|HOME Got Clutter?
Before you pick up a hammer or draw up a single floor plan, there is
one important thing you must remember: The first rule of house work is prevent
it. Clutter is one of the greatest enemies of efficiency and stealers
About half of housework is caused by junk, litter, and clutter—having things around that we don’t need and never use. We’re a nation of junkers, we have mounds and rooms and drawers and bookcases and trunks and closets and attics and basements and sheds full of stuff we don’t use or need. But we keep it. and it ends up keeping us in perpetual motion, cleaning and rearranging it and working to pay for it and maintain it.
If you want to take a giant step toward reducing cleaning and maintenance and cutting down on arguments and utility bills, not to mention insurance
costs ...then do a simple thing called de-cluttering. Clean out all the
excess and unwanted, then chuck it.
You can hardly overestimate the importance of decluttering. If you had a totally maintenance-free house and you loaded it with clutter, it wouldn’t be maintenance-free any more.
Too much decoration on the walls is clutter, too many ornaments sitting on the fireplace mantle is clutter. Clutter is having scads of gadgets and appliances (kitchens are very prone to this) that you must store and keep track of. Clutter is basically having too much of anything. Too much yard, too many clothes, too many toys, too many couches, chairs, or tables, too many windows, walls, light fixtures, sinks, etc. You can even have too many tools, many that just do one very specific thing; you could spend all your time hauling and taking care of your tools and never do anything with them.
Before you start building it in—toss some of it out!
Laura says her eyes were opened the summer she lived in a camp trailer with her two small children. To fit into the trailer and have room to function, she realized she’d have to eliminate a few “conveniences” the family was used to. So she went through the kitchen cupboards and faced the fact that in the five years she’d been married, she’d only made muffins once and although “everyone” has a set of muffin tins she really didn’t need to shuffle them around in that small space.
“I also took only a week’s worth of clothes for everyone -- you wash every week anyway! We didn’t miss the others at all,” Laura says. “I selected only the books we really used and what a difference! The bookshelf had fifteen books instead of a hundred. I had the kids pick their favorite toys and games—and at the end of the day we only picked ten up in stead of an entire room full and they were just as happy.” She also eliminated quite a few other things and discovered she was just as well off without them—with less junk to shuffle and thus more time.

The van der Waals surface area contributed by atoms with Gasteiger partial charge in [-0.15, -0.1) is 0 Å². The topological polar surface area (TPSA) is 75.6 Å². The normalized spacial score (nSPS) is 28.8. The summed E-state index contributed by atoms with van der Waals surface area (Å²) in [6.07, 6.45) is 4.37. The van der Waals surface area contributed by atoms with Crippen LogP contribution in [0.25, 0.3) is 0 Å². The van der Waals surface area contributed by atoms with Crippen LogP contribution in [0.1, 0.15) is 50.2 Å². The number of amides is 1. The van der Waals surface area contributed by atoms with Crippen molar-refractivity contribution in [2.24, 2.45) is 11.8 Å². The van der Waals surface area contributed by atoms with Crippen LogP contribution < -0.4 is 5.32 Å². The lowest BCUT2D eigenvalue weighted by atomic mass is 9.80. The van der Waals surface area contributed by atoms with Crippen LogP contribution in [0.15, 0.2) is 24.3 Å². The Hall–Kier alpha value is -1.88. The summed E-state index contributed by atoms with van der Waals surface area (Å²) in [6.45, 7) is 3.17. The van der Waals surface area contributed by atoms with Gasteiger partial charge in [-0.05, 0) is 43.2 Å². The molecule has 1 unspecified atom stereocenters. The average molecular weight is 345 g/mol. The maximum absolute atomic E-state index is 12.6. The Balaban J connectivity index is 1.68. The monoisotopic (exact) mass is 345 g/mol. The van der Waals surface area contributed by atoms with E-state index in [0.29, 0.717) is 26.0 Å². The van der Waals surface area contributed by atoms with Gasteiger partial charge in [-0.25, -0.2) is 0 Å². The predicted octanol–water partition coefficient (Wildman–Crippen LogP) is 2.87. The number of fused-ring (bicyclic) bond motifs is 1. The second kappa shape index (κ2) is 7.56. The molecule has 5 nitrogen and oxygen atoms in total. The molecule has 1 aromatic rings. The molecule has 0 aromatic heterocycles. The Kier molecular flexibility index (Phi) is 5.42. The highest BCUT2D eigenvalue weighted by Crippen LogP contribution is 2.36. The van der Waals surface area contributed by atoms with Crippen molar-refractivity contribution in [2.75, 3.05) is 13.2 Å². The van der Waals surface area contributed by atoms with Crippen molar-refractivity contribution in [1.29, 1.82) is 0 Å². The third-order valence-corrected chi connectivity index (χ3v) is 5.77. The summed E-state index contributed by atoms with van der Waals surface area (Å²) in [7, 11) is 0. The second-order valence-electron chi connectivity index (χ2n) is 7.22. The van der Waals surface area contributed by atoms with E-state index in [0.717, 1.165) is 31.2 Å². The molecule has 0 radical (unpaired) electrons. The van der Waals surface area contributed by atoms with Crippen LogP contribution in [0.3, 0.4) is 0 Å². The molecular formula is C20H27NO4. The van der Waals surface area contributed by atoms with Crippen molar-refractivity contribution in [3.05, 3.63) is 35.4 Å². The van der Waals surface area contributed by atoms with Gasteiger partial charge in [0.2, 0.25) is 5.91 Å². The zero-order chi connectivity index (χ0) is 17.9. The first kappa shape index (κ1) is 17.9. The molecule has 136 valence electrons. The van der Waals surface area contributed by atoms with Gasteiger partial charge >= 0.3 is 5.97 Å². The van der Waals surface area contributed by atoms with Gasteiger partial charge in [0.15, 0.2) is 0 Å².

Often eliminating, reducing, or removing something is the best, cheapest, and easiest way to go. Almost everyone has too many things, more furniture and junk (and sometimes even room) than they need. Because it’s there it has to be cleaned, whether they use it or not. How many times have you gone into a home, noticed a huge piano, and asked who plays the piano? There is silence ... then someone finally says “No one,” or “Sue used to and she’s hoping to get back to it someday,” or “We hope maybe one of the children will.” In the meantime it takes up prime space and costs time and money.
Don’t think that just because you don’t have junk the size of a grand piano you don’t have to declutter. What about all those newspapers and magazines you’re saving for the sake of one recipe or that guide to the best restaurants in Bangkok? Cut out the article you want and trash the rest. Or that collection of bottle caps you started when you were eleven? Pick your favorites, mount them in a display for the game room, and you’ll have the memories without the mess. You’re saving that battered old bathroom faucet because you might need the washers someday? Take out the washers and throw out the rest of it.
Yes, there should be a place in your house for everything you do need and use (or desperately want to keep, even if you don’t use it), because if there’s a place for everything, things stay neater, cleaning is easier, and you don’t spend a lot of time chasing lost things. It’s the rest of the stuff that you want to get rid of, rather than find or create a place for.
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